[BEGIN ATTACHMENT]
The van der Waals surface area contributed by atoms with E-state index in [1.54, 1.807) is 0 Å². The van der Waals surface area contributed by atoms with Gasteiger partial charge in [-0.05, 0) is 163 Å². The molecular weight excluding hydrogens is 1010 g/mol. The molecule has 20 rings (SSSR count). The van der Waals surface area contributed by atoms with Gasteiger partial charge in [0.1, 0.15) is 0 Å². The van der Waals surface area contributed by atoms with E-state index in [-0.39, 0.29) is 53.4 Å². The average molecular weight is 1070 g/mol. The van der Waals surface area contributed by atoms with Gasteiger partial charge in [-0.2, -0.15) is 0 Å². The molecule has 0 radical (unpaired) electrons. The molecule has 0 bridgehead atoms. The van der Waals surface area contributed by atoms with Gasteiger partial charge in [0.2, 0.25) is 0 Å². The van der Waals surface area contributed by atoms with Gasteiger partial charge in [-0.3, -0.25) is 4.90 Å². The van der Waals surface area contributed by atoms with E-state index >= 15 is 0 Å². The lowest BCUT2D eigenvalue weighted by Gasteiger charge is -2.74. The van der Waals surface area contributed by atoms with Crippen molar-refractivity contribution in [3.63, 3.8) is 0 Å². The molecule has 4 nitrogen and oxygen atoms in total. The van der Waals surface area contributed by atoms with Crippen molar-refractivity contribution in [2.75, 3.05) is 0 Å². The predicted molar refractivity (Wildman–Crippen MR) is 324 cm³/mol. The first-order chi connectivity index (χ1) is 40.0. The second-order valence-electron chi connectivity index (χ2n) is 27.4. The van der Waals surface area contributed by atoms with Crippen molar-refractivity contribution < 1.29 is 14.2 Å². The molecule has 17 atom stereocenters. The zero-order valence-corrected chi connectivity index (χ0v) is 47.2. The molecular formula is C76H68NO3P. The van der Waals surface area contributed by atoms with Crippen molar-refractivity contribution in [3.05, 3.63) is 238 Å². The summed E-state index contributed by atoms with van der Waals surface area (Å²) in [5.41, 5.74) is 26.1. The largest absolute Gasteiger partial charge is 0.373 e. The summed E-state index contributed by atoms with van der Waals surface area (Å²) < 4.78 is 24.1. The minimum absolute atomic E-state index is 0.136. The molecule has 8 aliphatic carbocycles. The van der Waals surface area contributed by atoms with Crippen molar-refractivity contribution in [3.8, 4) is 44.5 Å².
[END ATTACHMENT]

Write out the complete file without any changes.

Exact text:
The van der Waals surface area contributed by atoms with E-state index in [1.54, 1.807) is 0 Å². The van der Waals surface area contributed by atoms with Gasteiger partial charge in [-0.05, 0) is 163 Å². The molecular weight excluding hydrogens is 1010 g/mol. The molecule has 20 rings (SSSR count). The van der Waals surface area contributed by atoms with Gasteiger partial charge in [0.1, 0.15) is 0 Å². The van der Waals surface area contributed by atoms with E-state index in [-0.39, 0.29) is 53.4 Å². The average molecular weight is 1070 g/mol. The van der Waals surface area contributed by atoms with Gasteiger partial charge in [-0.2, -0.15) is 0 Å². The molecule has 0 radical (unpaired) electrons. The molecule has 0 bridgehead atoms. The van der Waals surface area contributed by atoms with Gasteiger partial charge in [0.2, 0.25) is 0 Å². The van der Waals surface area contributed by atoms with Gasteiger partial charge in [-0.3, -0.25) is 4.90 Å². The van der Waals surface area contributed by atoms with E-state index >= 15 is 0 Å². The lowest BCUT2D eigenvalue weighted by Gasteiger charge is -2.74. The van der Waals surface area contributed by atoms with Crippen molar-refractivity contribution in [3.63, 3.8) is 0 Å². The molecule has 4 nitrogen and oxygen atoms in total. The van der Waals surface area contributed by atoms with Crippen molar-refractivity contribution in [2.75, 3.05) is 0 Å². The predicted molar refractivity (Wildman–Crippen MR) is 324 cm³/mol. The first-order chi connectivity index (χ1) is 40.0. The second-order valence-electron chi connectivity index (χ2n) is 27.4. The van der Waals surface area contributed by atoms with Crippen molar-refractivity contribution < 1.29 is 14.2 Å². The molecule has 17 atom stereocenters. The zero-order valence-corrected chi connectivity index (χ0v) is 47.2. The molecular formula is C76H68NO3P. The van der Waals surface area contributed by atoms with Crippen molar-refractivity contribution in [3.05, 3.63) is 238 Å². The summed E-state index contributed by atoms with van der Waals surface area (Å²) in [5.41, 5.74) is 26.1. The largest absolute Gasteiger partial charge is 0.373 e. The summed E-state index contributed by atoms with van der Waals surface area (Å²) < 4.78 is 24.1. The minimum absolute atomic E-state index is 0.136. The molecule has 8 aliphatic carbocycles. The van der Waals surface area contributed by atoms with Crippen molar-refractivity contribution in [3.8, 4) is 44.5 Å².